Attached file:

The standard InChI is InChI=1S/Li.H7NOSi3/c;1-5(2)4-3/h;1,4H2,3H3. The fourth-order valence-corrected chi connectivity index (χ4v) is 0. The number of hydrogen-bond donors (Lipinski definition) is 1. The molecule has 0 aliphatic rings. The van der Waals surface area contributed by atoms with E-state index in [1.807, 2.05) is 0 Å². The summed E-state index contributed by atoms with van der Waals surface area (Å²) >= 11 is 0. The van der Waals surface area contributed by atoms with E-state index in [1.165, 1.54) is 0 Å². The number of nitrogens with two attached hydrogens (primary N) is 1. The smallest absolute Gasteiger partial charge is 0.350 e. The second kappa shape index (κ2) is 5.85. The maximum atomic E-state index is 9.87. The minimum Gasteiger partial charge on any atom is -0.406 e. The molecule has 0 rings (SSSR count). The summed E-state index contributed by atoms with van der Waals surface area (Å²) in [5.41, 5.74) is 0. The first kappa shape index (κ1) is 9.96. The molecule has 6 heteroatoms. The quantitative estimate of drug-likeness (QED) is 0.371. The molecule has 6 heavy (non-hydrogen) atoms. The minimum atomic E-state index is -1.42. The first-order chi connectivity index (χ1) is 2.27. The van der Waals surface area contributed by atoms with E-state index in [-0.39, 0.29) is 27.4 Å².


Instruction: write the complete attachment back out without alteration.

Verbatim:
The standard InChI is InChI=1S/Li.H7NOSi3/c;1-5(2)4-3/h;1,4H2,3H3. The fourth-order valence-corrected chi connectivity index (χ4v) is 0. The number of hydrogen-bond donors (Lipinski definition) is 1. The molecule has 0 aliphatic rings. The van der Waals surface area contributed by atoms with E-state index in [1.807, 2.05) is 0 Å². The summed E-state index contributed by atoms with van der Waals surface area (Å²) >= 11 is 0. The van der Waals surface area contributed by atoms with E-state index in [1.165, 1.54) is 0 Å². The number of nitrogens with two attached hydrogens (primary N) is 1. The smallest absolute Gasteiger partial charge is 0.350 e. The second kappa shape index (κ2) is 5.85. The maximum atomic E-state index is 9.87. The minimum Gasteiger partial charge on any atom is -0.406 e. The molecule has 0 rings (SSSR count). The summed E-state index contributed by atoms with van der Waals surface area (Å²) in [5.41, 5.74) is 0. The first kappa shape index (κ1) is 9.96. The molecule has 6 heteroatoms. The quantitative estimate of drug-likeness (QED) is 0.371. The molecule has 6 heavy (non-hydrogen) atoms. The minimum atomic E-state index is -1.42. The first-order chi connectivity index (χ1) is 2.27. The van der Waals surface area contributed by atoms with E-state index in [-0.39, 0.29) is 27.4 Å².